Thursday, January 20, 2011

The Women's Dialogue: India-Pakistan, New Ideas for a New Way Forward

SAVE Global brought four leading experts in the field of conflict resolution and countering violent extremism from India and Pakistan to Vienna for a dialogue project presentation on 18.01.2011. Mossarat Qadeem, Executive Director of PAIMAN Trust, and Shabana Fayyaz, Professor at the Defense and Strategic Studies Department of Quaid-I-Azam University, travelled from Islamabad to meet Indian representatives Archana Kapoor, SAVE coordinator and founder of SMART NGO, and Anita Pratap, renowned journalist. Three of the women took part in SAVE Global's groundbreaking dialogue in Mumbai in November 2010, and presented their experiences, recommendations and strategic outlook for the future to a large audience in the Ringturm, Vienna. Anita Pratap and Mossarat Qadeem gave us their thoughts on why dialogue is so important to the relationship between India and Pakistan.

Anita Pratap

“Dialogue” often provokes yawns, rolling eyes of despair, even snorts of disdain. For too long, dialogue has not moved beyond endless rounds of blah-blah to tangible results. Yet, what is the alternative to dialogue? It’s either war or silence. War is not an option. Neither is silence, because it breeds and aggravates suspicion, hostility and misunderstandings.

The India-Pakistan dialogue has been going on for decades, in fits and starts. It’s a button that is switched on or off by the ruling establishments depending on the political climate. Given that war between two nuclear nations is an unthinkable prospect, the challenge lies in fostering a dialogue process that is not hostage to events and provocations. When the situation turns ugly, dialogue should not be suspended because the need to talk to each other is even greater. Acrimonious dialogue is better than silent, festering rancor, which only exacerbates existing tensions. At the very least, dialogue is therapeutic because it enables both sides to vent grievances and complaints. It is also an opportunity to hear the other, which is the first building block to better understanding.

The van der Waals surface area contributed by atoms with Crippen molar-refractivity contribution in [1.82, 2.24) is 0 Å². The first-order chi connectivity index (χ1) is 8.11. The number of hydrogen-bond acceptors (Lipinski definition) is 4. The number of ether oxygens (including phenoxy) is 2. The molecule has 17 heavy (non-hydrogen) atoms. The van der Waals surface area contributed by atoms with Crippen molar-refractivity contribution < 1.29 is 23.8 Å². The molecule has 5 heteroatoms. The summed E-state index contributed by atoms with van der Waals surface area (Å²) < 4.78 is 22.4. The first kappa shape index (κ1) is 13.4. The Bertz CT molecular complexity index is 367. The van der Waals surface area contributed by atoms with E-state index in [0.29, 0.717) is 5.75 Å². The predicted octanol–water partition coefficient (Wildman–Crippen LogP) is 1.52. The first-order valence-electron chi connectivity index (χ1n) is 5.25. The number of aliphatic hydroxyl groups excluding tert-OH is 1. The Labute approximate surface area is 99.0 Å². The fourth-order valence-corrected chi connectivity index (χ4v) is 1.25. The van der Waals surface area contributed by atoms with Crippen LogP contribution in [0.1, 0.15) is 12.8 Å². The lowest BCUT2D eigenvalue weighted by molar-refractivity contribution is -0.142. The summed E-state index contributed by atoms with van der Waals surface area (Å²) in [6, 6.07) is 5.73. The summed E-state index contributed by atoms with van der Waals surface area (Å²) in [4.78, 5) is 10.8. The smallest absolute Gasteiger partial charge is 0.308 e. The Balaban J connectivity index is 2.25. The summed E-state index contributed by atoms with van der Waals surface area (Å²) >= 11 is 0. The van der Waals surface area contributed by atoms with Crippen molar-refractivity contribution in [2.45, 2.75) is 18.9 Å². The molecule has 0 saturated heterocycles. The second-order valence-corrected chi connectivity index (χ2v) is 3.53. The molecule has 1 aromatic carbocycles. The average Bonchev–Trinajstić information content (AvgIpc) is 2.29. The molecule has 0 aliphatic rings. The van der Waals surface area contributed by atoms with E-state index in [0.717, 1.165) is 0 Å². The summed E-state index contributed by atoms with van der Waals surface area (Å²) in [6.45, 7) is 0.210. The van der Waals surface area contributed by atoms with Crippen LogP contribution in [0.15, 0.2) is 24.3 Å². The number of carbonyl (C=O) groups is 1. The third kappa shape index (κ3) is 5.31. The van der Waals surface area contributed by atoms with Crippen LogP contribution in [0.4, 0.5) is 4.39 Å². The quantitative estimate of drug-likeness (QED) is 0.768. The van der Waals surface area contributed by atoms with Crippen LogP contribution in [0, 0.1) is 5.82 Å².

A strategic move toward sustainable India-Pakistan Dialogue is to expand and deepen civil society linkages. Time has come for women in both countries to take a dynamic role in building peace through dialogue. Women traditionally are both, good talkers and listeners. The skills and efforts of women, visible today in every arena from business to politics, must be harnessed to dialogue and peace-building. One new way forward is to create a network of women in India and Pakistan as a pressure group to urge establishments on both sides to keep dialogue open, continuous and focused on trans-border collaborations that bring tangible cultural, economic and peace dividends to both peoples. Government-led dialogue should always be anchored in emphasizing the commonalities and shared interests (culture, sports, business, entertainment), while striving to narrow the differences (political and military).

Another significant new idea to take India-Pakistan dialogue forward is to use women power to bring about a paradigm shift. For too long, our economy has been measured solely by GDP growth, even though study after study has shown that GDP rates fail to capture social, human and environmental costs. We have to move to a system that measures the well-being of a nation – as seen in improved education, equality, health-care and jobs. Indian and Pakistani women power is needed to coax their governments that scoring higher on the UN’s Human Development Index should be a much bigger national priority than it is today. As a tonic for social well-being and as an antidote to extremism, SAVE chapters in India and Pakistan can launch a joint advocacy campaign to lobby their nations to pledge 1% of their budgets to income-generating projects for youth.